What time the missing Titanic tourist submarine will run out of air
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The clock is ticking down on the time still left to rescue those on board the missing Titan submarine, which vanished into the North Atlantic Ocean as it ferried five people down to the Titanic's sunken wreckage.
An international search and recuse effort is now underway as the hours tick by, ever closer to the deadline at which there will be no oxygen left to keep those on board alive.
According to the BBC, the sub's breathing air supply is expected to run out Thursday, June 22, at around 6am local time.
That means oxygen will run out for the five on board at about 11am for those watching and waiting in London on June 22.
That's about 8pm as per Australian EST on June 22, for those of you Down Under who are watching the clock tick by.
The vessel had about 96 hours of oxygen onboard when its dive began on Sunday.
The OceanGate submersible vanished one hour and 45 minutes into its dive and has not been seen since.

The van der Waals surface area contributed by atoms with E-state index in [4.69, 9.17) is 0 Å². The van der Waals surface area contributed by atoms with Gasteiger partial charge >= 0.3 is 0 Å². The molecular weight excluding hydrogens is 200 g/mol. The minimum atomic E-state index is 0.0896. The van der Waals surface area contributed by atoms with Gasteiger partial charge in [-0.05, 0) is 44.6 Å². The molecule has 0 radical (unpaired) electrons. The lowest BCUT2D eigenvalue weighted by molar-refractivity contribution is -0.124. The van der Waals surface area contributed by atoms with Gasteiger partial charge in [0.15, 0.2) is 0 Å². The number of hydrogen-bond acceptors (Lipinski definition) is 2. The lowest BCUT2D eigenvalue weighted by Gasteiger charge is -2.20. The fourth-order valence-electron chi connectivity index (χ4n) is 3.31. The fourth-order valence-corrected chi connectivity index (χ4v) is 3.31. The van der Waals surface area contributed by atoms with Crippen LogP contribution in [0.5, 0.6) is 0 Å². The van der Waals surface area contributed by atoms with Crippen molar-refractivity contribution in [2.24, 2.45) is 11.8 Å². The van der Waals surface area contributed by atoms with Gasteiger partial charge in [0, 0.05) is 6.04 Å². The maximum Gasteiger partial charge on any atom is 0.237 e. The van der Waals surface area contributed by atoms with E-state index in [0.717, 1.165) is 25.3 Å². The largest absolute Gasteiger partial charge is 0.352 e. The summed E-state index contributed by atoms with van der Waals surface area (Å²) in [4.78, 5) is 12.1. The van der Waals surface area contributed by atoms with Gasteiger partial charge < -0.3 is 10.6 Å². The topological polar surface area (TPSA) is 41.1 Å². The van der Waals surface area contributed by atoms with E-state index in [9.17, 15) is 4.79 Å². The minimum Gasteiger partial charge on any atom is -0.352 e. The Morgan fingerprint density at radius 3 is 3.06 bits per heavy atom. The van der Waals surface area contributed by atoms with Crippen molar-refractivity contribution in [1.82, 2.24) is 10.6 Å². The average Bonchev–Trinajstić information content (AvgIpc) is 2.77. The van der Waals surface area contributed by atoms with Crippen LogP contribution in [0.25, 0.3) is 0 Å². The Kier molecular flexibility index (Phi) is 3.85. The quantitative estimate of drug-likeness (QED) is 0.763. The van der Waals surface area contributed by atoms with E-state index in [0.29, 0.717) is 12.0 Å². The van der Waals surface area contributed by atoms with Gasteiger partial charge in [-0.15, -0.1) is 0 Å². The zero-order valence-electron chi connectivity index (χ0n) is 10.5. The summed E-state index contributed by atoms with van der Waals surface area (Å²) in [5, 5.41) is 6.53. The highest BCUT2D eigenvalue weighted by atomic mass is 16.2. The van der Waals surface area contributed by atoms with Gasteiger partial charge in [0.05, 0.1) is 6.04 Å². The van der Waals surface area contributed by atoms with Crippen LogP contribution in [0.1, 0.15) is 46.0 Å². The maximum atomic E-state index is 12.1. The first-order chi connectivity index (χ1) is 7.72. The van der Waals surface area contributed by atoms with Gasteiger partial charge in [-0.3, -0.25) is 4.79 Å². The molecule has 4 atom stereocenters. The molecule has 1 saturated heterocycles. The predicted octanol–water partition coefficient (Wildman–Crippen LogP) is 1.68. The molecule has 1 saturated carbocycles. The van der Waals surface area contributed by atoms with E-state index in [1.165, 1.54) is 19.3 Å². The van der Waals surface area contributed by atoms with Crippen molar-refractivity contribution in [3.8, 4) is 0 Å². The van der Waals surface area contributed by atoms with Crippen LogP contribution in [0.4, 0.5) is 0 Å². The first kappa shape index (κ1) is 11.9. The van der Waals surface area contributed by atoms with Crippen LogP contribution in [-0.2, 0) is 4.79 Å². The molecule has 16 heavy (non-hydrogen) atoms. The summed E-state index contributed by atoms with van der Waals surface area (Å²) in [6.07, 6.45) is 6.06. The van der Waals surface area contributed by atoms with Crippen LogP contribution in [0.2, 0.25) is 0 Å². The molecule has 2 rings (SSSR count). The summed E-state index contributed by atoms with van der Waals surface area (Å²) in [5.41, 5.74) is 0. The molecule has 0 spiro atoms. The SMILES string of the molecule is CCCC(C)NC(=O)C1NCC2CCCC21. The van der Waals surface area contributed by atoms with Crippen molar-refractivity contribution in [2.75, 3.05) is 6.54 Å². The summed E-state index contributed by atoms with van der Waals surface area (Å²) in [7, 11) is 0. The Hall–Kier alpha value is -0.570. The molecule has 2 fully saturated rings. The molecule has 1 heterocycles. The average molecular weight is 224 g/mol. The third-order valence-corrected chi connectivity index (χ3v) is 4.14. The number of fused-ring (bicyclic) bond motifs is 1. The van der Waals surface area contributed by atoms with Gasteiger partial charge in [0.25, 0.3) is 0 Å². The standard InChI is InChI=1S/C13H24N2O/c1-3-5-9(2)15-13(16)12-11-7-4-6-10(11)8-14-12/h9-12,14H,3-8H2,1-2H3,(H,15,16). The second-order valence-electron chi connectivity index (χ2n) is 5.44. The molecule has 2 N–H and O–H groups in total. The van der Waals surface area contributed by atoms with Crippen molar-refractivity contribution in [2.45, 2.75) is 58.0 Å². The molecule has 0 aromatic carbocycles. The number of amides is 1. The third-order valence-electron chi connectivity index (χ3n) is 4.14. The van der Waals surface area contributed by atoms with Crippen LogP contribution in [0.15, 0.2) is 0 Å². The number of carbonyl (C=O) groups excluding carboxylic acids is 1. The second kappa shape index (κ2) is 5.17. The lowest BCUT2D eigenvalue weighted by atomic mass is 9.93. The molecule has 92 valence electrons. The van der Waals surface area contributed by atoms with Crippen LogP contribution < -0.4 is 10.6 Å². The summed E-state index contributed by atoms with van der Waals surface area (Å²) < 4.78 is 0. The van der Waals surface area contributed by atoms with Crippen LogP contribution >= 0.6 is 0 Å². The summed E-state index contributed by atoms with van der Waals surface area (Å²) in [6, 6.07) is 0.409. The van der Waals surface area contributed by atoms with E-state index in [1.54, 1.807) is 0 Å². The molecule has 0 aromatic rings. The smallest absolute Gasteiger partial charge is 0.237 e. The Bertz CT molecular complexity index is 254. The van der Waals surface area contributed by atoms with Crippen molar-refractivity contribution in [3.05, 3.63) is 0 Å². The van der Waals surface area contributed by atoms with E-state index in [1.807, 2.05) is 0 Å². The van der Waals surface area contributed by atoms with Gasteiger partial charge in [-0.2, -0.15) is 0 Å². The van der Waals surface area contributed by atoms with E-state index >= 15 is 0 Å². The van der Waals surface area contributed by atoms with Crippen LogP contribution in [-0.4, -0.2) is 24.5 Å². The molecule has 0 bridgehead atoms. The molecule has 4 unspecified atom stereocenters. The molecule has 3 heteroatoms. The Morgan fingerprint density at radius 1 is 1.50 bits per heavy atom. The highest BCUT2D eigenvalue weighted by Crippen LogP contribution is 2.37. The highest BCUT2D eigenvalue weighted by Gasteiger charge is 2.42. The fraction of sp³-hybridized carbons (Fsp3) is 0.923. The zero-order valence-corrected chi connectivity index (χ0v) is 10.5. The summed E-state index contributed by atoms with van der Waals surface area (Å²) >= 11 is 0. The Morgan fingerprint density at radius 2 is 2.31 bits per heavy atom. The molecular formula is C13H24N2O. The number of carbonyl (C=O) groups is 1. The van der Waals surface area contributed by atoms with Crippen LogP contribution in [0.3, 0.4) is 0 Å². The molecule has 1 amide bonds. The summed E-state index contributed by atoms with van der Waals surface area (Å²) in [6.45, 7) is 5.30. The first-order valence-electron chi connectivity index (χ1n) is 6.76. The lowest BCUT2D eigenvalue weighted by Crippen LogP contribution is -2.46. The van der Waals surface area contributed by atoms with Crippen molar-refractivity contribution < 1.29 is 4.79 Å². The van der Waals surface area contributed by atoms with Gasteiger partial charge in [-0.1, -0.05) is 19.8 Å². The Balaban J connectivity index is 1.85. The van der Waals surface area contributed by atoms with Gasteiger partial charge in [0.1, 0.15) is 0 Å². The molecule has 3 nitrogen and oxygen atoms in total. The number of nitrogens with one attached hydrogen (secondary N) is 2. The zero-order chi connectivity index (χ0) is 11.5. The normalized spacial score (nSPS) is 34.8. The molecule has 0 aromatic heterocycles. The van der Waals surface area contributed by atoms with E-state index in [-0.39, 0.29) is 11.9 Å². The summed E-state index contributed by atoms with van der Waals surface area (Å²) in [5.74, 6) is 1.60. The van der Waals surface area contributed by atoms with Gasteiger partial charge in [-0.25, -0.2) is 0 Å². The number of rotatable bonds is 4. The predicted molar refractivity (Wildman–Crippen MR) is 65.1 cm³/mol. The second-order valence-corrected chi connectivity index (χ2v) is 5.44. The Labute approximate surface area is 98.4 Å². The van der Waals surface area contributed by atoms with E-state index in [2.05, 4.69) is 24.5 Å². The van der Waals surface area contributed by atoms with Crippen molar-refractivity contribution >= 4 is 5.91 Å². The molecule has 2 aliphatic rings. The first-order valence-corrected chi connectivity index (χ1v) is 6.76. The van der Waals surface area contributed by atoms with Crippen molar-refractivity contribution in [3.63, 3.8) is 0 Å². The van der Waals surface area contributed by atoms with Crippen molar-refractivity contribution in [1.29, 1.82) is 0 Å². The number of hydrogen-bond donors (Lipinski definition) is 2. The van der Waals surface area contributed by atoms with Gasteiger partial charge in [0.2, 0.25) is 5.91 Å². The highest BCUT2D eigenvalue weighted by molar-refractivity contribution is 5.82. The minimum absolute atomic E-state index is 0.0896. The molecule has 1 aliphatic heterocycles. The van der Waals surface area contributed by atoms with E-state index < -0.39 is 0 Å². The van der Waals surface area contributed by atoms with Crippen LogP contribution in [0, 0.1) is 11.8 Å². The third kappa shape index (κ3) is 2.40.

Hyperbaric medicine expert Dr Ken Ledez at Memorial University in St John’s, Newfoundland, explained the factors at play to the BBC.
He revealed depleting oxygen is not an exact science, and a number of factors are at play including a person's metabolism.
"It’s not like switching off a light, it’s like climbing a mountain," he said.
"They're going to do everything they can to reduce their oxygen consumption, they're going to rest, they're going to try to be as relaxed and calm as possible."
He explained that too much movement on the submarine could cause a metabolic spike and, in turn, create more unbreathable carbon dioxide.
He also added that 'hypothermia could be their friend'.
"There is a possibility if they cool down enough and lose consciousness they could live through it... The heartbeat can be really slow when cold," he told the BBC.
"[So] some may survive longer than others."
Those on board are British billionaire adventurer Hamish Harding, along with Shahzada Dawood, his son Suleman and OceanGate’s chief executive and founder Stockton Rush, reportedly together with French submersible pilot Paul-Henri Nargeolet.
The submarine was launched at 8am local time on June 18.
It was expected to resurface at 3pm, but the Titan submarine lost contact with its surface vessel one hour and 45 minutes into the dive.